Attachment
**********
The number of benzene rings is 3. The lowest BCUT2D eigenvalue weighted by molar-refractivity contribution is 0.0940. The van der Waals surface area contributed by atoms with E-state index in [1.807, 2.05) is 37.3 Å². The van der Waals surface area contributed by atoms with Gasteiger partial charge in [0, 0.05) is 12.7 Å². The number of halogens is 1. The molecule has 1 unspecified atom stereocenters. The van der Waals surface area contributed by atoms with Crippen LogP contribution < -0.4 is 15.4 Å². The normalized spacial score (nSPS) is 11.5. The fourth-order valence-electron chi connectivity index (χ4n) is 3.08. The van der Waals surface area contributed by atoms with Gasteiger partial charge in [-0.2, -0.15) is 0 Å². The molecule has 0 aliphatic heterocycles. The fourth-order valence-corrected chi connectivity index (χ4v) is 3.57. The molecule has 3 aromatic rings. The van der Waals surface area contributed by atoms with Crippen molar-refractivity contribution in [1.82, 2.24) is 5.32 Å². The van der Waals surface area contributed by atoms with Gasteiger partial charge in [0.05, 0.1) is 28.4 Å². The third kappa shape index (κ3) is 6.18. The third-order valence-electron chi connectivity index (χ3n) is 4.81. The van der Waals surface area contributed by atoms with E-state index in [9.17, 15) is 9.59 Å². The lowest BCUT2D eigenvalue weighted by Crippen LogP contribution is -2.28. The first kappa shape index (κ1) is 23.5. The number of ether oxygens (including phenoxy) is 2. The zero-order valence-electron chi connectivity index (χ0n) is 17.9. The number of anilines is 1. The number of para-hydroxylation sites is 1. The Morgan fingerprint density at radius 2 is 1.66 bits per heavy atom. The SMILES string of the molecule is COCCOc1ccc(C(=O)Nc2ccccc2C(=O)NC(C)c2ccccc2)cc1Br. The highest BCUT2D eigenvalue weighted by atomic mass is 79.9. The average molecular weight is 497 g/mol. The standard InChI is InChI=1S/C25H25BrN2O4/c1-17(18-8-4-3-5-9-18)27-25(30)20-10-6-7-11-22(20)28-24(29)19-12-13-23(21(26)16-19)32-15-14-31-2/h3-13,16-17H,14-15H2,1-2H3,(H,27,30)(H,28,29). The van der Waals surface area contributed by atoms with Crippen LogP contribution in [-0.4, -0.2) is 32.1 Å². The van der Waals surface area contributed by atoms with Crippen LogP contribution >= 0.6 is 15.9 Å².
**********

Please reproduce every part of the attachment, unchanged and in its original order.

The number of benzene rings is 3. The lowest BCUT2D eigenvalue weighted by molar-refractivity contribution is 0.0940. The van der Waals surface area contributed by atoms with E-state index in [1.807, 2.05) is 37.3 Å². The van der Waals surface area contributed by atoms with Gasteiger partial charge in [0, 0.05) is 12.7 Å². The number of halogens is 1. The molecule has 1 unspecified atom stereocenters. The van der Waals surface area contributed by atoms with Crippen LogP contribution < -0.4 is 15.4 Å². The normalized spacial score (nSPS) is 11.5. The fourth-order valence-electron chi connectivity index (χ4n) is 3.08. The van der Waals surface area contributed by atoms with Gasteiger partial charge in [-0.2, -0.15) is 0 Å². The molecule has 0 aliphatic heterocycles. The fourth-order valence-corrected chi connectivity index (χ4v) is 3.57. The molecule has 3 aromatic rings. The van der Waals surface area contributed by atoms with Crippen molar-refractivity contribution in [1.82, 2.24) is 5.32 Å². The van der Waals surface area contributed by atoms with Gasteiger partial charge in [0.05, 0.1) is 28.4 Å². The third kappa shape index (κ3) is 6.18. The third-order valence-electron chi connectivity index (χ3n) is 4.81. The van der Waals surface area contributed by atoms with E-state index in [9.17, 15) is 9.59 Å². The lowest BCUT2D eigenvalue weighted by Crippen LogP contribution is -2.28. The first kappa shape index (κ1) is 23.5. The number of ether oxygens (including phenoxy) is 2. The zero-order valence-electron chi connectivity index (χ0n) is 17.9. The number of anilines is 1. The number of para-hydroxylation sites is 1. The Morgan fingerprint density at radius 2 is 1.66 bits per heavy atom. The SMILES string of the molecule is COCCOc1ccc(C(=O)Nc2ccccc2C(=O)NC(C)c2ccccc2)cc1Br. The highest BCUT2D eigenvalue weighted by atomic mass is 79.9. The average molecular weight is 497 g/mol. The standard InChI is InChI=1S/C25H25BrN2O4/c1-17(18-8-4-3-5-9-18)27-25(30)20-10-6-7-11-22(20)28-24(29)19-12-13-23(21(26)16-19)32-15-14-31-2/h3-13,16-17H,14-15H2,1-2H3,(H,27,30)(H,28,29). The van der Waals surface area contributed by atoms with Crippen LogP contribution in [-0.4, -0.2) is 32.1 Å². The van der Waals surface area contributed by atoms with Crippen LogP contribution >= 0.6 is 15.9 Å².